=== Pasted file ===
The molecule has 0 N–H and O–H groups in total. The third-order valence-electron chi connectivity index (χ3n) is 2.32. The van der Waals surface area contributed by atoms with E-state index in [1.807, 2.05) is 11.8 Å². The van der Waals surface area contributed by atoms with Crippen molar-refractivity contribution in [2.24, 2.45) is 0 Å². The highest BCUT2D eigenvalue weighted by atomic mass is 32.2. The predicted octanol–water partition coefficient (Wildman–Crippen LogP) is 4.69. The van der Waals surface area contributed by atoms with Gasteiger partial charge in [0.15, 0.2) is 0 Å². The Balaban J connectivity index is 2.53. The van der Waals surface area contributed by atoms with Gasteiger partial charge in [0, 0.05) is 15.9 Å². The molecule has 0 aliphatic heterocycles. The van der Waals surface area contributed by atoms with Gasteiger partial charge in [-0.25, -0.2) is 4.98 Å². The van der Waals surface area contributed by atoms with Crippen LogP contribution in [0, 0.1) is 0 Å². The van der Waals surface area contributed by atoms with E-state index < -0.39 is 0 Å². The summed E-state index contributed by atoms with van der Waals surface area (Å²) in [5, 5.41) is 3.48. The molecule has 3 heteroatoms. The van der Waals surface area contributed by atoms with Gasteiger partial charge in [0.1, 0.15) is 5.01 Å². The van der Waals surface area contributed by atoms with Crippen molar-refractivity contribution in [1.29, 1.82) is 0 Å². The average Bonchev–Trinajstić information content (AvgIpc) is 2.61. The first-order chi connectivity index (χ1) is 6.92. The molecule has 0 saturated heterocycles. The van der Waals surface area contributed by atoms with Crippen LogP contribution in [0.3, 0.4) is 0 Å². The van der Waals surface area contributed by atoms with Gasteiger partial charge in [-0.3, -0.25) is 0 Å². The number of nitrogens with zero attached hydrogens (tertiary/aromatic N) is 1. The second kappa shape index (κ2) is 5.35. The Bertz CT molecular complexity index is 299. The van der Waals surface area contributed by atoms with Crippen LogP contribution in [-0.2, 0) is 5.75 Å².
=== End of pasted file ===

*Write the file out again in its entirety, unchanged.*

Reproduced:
The molecule has 0 N–H and O–H groups in total. The third-order valence-electron chi connectivity index (χ3n) is 2.32. The van der Waals surface area contributed by atoms with E-state index in [1.807, 2.05) is 11.8 Å². The van der Waals surface area contributed by atoms with Crippen molar-refractivity contribution in [2.24, 2.45) is 0 Å². The highest BCUT2D eigenvalue weighted by atomic mass is 32.2. The predicted octanol–water partition coefficient (Wildman–Crippen LogP) is 4.69. The van der Waals surface area contributed by atoms with Gasteiger partial charge in [0.15, 0.2) is 0 Å². The Balaban J connectivity index is 2.53. The van der Waals surface area contributed by atoms with Gasteiger partial charge in [0, 0.05) is 15.9 Å². The molecule has 0 aliphatic heterocycles. The van der Waals surface area contributed by atoms with Gasteiger partial charge in [-0.25, -0.2) is 4.98 Å². The van der Waals surface area contributed by atoms with Crippen LogP contribution in [0, 0.1) is 0 Å². The van der Waals surface area contributed by atoms with E-state index < -0.39 is 0 Å². The summed E-state index contributed by atoms with van der Waals surface area (Å²) in [5, 5.41) is 3.48. The molecule has 3 heteroatoms. The van der Waals surface area contributed by atoms with Gasteiger partial charge in [0.1, 0.15) is 5.01 Å². The van der Waals surface area contributed by atoms with Crippen molar-refractivity contribution in [1.29, 1.82) is 0 Å². The average Bonchev–Trinajstić information content (AvgIpc) is 2.61. The first-order chi connectivity index (χ1) is 6.92. The molecule has 0 saturated heterocycles. The van der Waals surface area contributed by atoms with Crippen LogP contribution in [0.3, 0.4) is 0 Å². The van der Waals surface area contributed by atoms with Gasteiger partial charge in [-0.3, -0.25) is 0 Å². The number of nitrogens with zero attached hydrogens (tertiary/aromatic N) is 1. The second kappa shape index (κ2) is 5.35. The Bertz CT molecular complexity index is 299. The van der Waals surface area contributed by atoms with Crippen LogP contribution in [-0.2, 0) is 5.75 Å².